7 months ago

April 2016 Final Web

April 2016

Hidden History Bus Tour

Hidden History Bus Tour Planned By Kathy Waters Attention history lovers! The Washington County Historical Society is sponsoring a Hidden History Bus Tour in conjunction with their 26th Annual Living History Weekend. On Friday, April 22nd and again on Saturday, April 23rd, the tour hosted by local historian, Jimmy Hardison, will leave sharply at 1 p.m. on a bus adjacent to the Port-o-Plymouth Museum on the beautiful Roanoke River. The threehour tour will be a reservation event with limited seating on the bus both days. The cost per person is $30 or $50 per couple and is expected to sell out quickly. These tours will be held regardless of the weather. Call the Museum to make your reservation today – 252.793.1377. Jimmy Hardison is perfectly suited to lead this tour. He has been a long-time historian and a former Confederate re-enactor. He still competes on the national level in black powder events with the North/South Skirmish Association. Jimmy shares: “I can’t remember a time I wasn’t interested in history. When I was really young, growing up in Dardens, James Fenimore Cooper material was running on Disney – things like Daniel Boone. That was probably my original interest. My mother let me play with a bayonet that she had received as a gift from a veteran of the Civil War. In school I was always interested in history. I remember writing a poem in the 7th grade at Washington Street School. One of my classmates gave it to our teacher, Mr. Inabinett, and he gave me a grade on it even though it wasn’t homework. In high school, Mrs. Louise Fleming (later Spruill) got me really interested. She was probably the person most responsible for my interest.” According to Jimmy Hardison, “Though we had something similar in the past, this tour will be longer and more extensive. The tour will trace the route that General Robert F. Hoke of the Confederate Army took on the morning of April 17th, 1864 when he traveled from Foster’s Mill (now known as Big Mill) in Martin County to Plymouth. We will retrace the original route as much as possible. A lot of people don’t realize the importance of the Battle of Plymouth. Hoke held history in his hands here, and they pulled him away because General Lee needed him. Lee said, ‘I absolutely could not survive without Hoke’s Army.’ The Confederate Army could have been in control of everything all the way to the ocean. The theme of the tour will be Hoke’s entry into and exit from Plymouth and the capture of the town that had been occupied by Union troops for some time. There will also be highlights of additional historical sites as the tour proceeds. There will be much more history that just the Battle of Plymouth. Also the role of the CSS Albemarle will be included. Had it not been for the success of the Albemarle, Hoke would not have been successful here. He could not have held the town without the success of the Albemarle due to the Yankee gunboats in the river. This is one of the most important and most unusual battles of the war involving the army, navy, and cavalry with both artillery and infantry on both sides. That was almost unheard of. Hoke was an extremely smart fellow. General Lee had designated him as his successor. Hoke was extremely modest even after the war. Anybody who really likes to study personalities should read “General Robert F. Hoke, Lee’s Modest Warrior” by Daniel Barefoot. Barefoot is from Lincolnton, NC as is General Hoke. Hoke was known for his dark (nighttime) offensives. He did not recklessly sacrifice his men.” Jimmy continues: “Highlights of the tour include the historical point of view and should be appealing to those who may not be familiar with the Battle (of Plymouth) and what it meant to North Carolina. It should also be of interest to local people who don’t know the history here. I will be sharing information that hasn’t been divulged previously. It’s unfathomable to me how much publicity Plymouth has gotten through Living History connections. A number of people have even moved to the area after experiencing our historical events. Still there are a lot of people in town who don’t know our history.” 18 Albemarle Tradewinds April 2016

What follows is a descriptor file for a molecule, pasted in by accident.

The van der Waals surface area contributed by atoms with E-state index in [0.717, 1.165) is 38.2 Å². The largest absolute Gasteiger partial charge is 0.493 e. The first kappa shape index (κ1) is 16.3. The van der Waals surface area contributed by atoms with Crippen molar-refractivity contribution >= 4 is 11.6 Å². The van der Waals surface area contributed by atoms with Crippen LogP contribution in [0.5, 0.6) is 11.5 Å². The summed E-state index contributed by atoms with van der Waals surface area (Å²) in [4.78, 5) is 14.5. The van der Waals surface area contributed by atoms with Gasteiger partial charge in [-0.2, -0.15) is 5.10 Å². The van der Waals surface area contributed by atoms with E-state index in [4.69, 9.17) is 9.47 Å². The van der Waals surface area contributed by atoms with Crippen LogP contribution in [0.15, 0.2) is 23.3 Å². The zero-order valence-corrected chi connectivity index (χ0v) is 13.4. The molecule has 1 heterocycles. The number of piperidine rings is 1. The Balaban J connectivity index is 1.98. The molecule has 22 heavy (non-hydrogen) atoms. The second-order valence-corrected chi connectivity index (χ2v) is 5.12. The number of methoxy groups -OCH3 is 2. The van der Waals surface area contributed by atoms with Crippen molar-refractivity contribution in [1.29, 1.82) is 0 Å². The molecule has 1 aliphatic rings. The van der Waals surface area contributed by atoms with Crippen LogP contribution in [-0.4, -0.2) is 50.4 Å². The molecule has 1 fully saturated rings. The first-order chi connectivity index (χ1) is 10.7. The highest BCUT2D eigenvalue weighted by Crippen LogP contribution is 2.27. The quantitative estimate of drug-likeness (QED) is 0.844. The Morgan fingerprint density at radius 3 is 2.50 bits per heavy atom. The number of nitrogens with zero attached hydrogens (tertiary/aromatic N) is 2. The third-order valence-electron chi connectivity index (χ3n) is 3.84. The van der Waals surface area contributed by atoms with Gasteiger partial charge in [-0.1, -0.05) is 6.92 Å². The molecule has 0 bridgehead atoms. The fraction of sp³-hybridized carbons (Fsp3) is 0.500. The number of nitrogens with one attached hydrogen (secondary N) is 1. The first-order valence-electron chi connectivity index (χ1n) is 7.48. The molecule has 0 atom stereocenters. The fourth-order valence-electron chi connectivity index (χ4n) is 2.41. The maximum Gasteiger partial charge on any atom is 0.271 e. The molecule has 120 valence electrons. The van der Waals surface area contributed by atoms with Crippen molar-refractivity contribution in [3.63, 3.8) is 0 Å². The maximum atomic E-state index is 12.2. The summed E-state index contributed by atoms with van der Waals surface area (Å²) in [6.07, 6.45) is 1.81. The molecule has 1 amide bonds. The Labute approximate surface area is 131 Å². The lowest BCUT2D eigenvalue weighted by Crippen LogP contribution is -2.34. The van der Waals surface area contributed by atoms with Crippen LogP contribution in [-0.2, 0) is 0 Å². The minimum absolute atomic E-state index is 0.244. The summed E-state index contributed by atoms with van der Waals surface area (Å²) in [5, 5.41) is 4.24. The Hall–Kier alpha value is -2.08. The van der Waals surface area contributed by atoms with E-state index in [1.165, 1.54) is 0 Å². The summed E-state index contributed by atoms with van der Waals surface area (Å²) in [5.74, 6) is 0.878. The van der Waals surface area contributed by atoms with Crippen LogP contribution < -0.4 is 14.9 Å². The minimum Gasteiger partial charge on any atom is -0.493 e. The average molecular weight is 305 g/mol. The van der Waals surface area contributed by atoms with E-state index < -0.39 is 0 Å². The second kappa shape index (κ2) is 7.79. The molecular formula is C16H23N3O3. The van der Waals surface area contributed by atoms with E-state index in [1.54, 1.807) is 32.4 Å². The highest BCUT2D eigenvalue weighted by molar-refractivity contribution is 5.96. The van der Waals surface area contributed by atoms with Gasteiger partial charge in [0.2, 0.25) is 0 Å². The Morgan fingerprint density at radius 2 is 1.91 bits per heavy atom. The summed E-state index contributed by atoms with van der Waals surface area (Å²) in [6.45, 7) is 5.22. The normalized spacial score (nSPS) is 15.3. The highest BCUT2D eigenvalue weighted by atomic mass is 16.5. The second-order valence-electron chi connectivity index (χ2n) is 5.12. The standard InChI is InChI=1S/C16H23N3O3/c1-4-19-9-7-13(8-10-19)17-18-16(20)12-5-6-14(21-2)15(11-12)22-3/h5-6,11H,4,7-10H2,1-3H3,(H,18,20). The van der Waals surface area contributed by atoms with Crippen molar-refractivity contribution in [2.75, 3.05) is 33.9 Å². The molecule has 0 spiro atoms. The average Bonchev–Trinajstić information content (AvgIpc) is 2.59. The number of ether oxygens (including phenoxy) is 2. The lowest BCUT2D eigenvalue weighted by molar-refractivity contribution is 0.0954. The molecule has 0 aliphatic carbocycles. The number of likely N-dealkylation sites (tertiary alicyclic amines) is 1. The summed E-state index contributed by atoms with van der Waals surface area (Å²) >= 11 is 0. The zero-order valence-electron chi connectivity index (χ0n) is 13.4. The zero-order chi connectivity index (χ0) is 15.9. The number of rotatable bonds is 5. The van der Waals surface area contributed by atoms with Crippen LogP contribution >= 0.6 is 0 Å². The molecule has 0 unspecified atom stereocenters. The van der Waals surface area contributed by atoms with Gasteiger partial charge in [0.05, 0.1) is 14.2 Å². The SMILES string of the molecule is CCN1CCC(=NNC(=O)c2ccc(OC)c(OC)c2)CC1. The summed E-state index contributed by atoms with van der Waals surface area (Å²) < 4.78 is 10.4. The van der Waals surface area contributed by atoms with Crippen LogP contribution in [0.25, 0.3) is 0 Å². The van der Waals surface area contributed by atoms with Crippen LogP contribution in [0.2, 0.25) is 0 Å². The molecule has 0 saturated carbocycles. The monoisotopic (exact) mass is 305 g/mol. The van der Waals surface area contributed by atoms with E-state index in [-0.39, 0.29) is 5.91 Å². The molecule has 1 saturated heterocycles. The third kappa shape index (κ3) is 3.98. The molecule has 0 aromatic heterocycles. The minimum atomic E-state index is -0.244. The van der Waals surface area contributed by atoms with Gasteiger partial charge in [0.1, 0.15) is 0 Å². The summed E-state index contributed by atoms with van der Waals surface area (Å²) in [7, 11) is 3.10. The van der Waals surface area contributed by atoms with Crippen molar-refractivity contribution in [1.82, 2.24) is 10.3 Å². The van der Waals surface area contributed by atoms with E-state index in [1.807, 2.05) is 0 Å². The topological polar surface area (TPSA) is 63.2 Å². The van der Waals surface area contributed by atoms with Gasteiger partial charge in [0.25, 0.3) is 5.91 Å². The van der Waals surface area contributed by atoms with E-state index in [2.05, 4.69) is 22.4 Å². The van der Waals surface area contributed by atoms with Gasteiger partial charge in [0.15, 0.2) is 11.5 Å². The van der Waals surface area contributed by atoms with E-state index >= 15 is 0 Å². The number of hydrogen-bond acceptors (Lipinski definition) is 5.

If you wish an article written about your business call Scott at 252-312-2302 Help for Free! By: T. Wade Nichols, Executive Director Sponsored By: Volunteerism is so simple, but truly vital to the success of any community. It affect any community, but especially here in Elizabeth City. Historically, Elizabeth City has been a bit isolated, physically, from a lot that has been going on in North Carolina. Sometime that is a pretty good thing, but really, we would be hard pressed to make this town work at all if it were not for our volunteers. Hospitals, churches, schools and nursing homes must have a lot volunteer input to stay afloat. It’s not just free labor either, because everyone benefits in terms of our humanity. Every time we touch or serve another person with no expectation of payment, we make ourselves better but also strengthen the community around us. The soloist at church? The Sunday school teacher, working on wardrobe items for Encore Theatre are all fairly small scale volunteer jobs that are needed==not just a board chairman, chief fundraising champion, and management advisor to a non-profit board or Executive Director. A wise writer once put down “be the change you want to see.” And I’ve always quietly agreed. Sometimes it made take action and go to a community meeting I was about to skip. Or if I don’t it will leave me with a weight of guilt around my neck. So next time someone wonders what could be done to improve downtown, send them to me! I need committee members, planners, event helpers and yes, I even need a pal to go out and pick up rubbish with me once a month. So BE THE CHANGE! Albemarle Tradewinds April 2016 19